Sunday, November 11, 2012

Aimless Reading: The W's, Part 14 (Darren Wershler-Henry)

The Tapeworm Foundry
Wershler-Henry, Darren
the tapeworm foundry: or the dangerous prevalence of imagination


Give to me by the author. Inscribed:

For Mike

and or

the passion considered as an uphill bicycle race

cheers, Darren

I met Darren pretty soon after I moved to Buffalo. A group of Buffalo poets, including myself, Joel Kuszai, Bill Howe, Eleni Stecopoulos, Taylor Brady, Graham Foust, and visiting British poet cris cheek, all went to London, Ontario to give a reading. Before the reading we went to a party at Tom Orange's apartment. Darren was there and Christian Bök and Peter Jaeger. Actually, the party might have been after the reading. I can't quite remember.

On the drive back we passed through what seemed like an infinite strip mall along the road out of London and I remember cris cheek naming the fonts used on each on of the lit-up storefronts along the way.

Darren's readings were always great fun. He and Christian formed a kind of poetry geek squad in Toronto, bringing all kinds of weird things into poetry like science fiction and alien languages and math and mixing them all up with Steve McCaffery and Bpnichol and Apollinaire. The two of them together were a major center of poetic activity in Toronto back in the late nineties and early Aughts.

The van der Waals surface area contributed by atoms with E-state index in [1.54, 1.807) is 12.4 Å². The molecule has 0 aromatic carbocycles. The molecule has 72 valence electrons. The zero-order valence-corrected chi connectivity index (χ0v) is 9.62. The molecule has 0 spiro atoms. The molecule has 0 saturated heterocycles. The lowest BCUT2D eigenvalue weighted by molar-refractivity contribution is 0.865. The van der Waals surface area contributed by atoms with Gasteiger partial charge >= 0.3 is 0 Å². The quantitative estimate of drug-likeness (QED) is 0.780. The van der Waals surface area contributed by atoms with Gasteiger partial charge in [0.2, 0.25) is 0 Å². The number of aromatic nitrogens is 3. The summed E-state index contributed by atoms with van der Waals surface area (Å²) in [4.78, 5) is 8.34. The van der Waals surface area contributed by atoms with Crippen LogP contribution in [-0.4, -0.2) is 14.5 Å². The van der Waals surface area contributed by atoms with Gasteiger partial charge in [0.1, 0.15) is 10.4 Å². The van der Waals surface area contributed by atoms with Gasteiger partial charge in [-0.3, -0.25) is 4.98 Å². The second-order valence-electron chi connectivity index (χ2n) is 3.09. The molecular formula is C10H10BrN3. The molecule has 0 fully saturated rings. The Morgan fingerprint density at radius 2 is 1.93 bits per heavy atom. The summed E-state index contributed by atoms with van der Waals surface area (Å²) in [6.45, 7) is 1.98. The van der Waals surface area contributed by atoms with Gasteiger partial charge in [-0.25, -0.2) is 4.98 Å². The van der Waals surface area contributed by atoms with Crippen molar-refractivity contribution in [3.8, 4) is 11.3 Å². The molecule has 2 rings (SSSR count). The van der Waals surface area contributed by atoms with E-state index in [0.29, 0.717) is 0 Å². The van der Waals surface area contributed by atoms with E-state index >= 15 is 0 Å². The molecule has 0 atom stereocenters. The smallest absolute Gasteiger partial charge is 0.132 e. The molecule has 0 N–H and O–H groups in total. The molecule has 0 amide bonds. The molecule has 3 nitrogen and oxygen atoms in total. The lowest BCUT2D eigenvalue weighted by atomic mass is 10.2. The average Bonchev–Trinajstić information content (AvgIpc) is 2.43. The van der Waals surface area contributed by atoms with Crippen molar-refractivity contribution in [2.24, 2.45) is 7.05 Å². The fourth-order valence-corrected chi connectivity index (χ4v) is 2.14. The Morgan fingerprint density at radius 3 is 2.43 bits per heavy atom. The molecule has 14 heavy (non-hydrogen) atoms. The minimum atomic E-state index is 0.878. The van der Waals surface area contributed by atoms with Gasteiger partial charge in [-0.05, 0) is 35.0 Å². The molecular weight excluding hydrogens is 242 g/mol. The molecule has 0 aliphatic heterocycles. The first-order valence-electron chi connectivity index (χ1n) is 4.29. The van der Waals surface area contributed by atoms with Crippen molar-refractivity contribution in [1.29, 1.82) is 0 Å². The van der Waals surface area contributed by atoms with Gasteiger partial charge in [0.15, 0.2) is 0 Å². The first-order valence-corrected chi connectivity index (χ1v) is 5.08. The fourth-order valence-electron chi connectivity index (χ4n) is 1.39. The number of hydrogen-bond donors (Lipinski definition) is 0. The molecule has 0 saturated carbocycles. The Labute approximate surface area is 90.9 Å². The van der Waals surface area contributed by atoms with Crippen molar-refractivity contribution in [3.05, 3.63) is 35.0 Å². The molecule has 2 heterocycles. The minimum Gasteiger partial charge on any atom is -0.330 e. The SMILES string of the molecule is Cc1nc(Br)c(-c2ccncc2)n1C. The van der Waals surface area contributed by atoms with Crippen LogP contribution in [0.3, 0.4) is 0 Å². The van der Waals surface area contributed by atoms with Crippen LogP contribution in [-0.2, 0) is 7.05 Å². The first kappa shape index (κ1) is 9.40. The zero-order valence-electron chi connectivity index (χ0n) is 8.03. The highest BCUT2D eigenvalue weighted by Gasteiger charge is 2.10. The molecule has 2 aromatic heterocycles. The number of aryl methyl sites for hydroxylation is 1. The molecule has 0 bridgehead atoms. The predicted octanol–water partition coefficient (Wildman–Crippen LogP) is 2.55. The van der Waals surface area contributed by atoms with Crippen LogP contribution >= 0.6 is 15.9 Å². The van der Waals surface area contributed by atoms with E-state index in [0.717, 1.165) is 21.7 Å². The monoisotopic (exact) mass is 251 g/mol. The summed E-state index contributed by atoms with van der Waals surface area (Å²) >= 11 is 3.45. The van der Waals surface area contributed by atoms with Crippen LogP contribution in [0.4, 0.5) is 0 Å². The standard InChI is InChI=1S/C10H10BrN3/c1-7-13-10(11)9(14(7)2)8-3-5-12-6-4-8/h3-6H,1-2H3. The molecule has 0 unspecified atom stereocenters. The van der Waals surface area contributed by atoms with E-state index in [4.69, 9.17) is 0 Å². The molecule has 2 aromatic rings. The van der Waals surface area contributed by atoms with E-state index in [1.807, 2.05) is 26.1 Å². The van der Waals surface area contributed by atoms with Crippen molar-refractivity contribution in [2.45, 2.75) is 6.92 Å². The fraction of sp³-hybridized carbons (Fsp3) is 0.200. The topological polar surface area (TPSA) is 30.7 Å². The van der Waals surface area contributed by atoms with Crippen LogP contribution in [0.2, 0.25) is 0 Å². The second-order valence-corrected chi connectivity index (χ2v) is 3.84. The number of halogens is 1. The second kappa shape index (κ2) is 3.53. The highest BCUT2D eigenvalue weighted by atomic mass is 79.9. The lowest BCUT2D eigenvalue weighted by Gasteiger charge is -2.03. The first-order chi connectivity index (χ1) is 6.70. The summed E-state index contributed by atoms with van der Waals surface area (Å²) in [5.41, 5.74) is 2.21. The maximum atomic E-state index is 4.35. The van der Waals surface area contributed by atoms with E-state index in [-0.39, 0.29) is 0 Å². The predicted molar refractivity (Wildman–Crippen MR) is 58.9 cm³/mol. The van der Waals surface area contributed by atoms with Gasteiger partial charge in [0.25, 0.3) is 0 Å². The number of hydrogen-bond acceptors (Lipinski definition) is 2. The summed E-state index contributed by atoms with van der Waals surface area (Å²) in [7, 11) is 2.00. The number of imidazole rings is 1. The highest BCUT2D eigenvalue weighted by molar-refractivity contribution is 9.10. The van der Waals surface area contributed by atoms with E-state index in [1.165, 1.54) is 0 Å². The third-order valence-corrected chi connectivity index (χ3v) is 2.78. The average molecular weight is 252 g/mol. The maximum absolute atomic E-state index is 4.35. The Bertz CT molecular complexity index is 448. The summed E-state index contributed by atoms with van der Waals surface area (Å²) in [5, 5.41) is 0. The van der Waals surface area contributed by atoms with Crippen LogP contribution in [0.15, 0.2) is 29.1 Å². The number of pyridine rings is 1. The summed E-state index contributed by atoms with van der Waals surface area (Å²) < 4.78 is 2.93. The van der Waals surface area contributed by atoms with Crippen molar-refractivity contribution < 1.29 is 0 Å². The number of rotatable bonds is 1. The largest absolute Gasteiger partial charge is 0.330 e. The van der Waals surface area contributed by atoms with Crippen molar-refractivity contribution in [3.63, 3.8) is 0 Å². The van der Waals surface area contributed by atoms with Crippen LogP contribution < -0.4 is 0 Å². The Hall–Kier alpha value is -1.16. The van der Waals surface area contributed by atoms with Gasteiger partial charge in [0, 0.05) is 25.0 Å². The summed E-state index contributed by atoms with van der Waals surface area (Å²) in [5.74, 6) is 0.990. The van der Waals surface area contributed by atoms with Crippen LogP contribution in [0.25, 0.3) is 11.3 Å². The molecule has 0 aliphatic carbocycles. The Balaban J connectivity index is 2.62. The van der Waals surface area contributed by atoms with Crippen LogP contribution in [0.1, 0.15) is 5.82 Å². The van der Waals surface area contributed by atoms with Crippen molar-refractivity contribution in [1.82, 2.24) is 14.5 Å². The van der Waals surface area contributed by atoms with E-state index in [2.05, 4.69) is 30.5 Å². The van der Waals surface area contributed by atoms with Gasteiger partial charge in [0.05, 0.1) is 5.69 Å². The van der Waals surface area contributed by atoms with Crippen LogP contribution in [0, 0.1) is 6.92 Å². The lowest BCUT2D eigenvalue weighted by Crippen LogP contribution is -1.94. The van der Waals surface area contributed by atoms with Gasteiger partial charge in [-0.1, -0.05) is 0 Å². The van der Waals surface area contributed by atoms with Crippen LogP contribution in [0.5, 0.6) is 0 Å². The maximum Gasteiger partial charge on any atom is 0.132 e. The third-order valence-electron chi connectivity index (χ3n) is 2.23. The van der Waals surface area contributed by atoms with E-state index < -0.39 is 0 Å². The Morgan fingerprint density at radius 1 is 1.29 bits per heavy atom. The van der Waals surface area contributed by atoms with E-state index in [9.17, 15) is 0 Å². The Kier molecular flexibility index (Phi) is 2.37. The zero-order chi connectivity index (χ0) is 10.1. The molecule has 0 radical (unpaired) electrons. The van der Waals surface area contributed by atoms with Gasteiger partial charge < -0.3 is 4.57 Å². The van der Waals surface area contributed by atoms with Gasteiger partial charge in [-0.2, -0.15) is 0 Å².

I think the last time I saw Darren was at a reading given by Ted Greenwald in Buffalo about five years ago. Ted read upstairs in a back room at an old church converted into a manuscript museum. Ted wasn't feeling very well, I recall.

I remember being surprised to see Darren sitting across the room because he lived quite a ways from Buffalo and I hadn't seen him in a few years. The shape of his face had changed. Gone were the rounded edges that I remembered, replaced by sharper, more definite lines. I don't know why I remember that. Unfortunately, like Ted, I wasn't feeling so well that night, so we didn't get to hang out for long after the reading.

from the tapeworm foundry: or the dangerous prevalence of imagination

using raspberry coulis and olive paste for ink and then stak the plates sequentially in a dishwasher as a form of binding andor take any three things that you have never been able to do and then apply the principles of their making to your life andor read nothing during your readings andor  conceive of a book as a three dimensional matrix of twodiminsional grids in which each letter fills a cell at a time column by column in order to form words and sentences andor read existing books as if this model is the case andor mistake sketches of empty squares for maps of desolate places like the middle of the ocean or the surface of a cloud andor change the captions andor write scenarios describing the serendipitous evolution of animals that have undergone domestic breeding so that for example you might describe the labrador retriever as a species hunting happily in small packs for tennis balls strewn throughout the ancient african savannahs and or copy out all the references to fear in the canots by ezra pound andor always pretend that youre gettting the feeling of hickory wind and or run the poems of bill bissett through a spell checker andor better yet run the incantations in the books of aleister crowley through a spell checker andor compose a symphony in which at every beat all the notes of the chromatic scale

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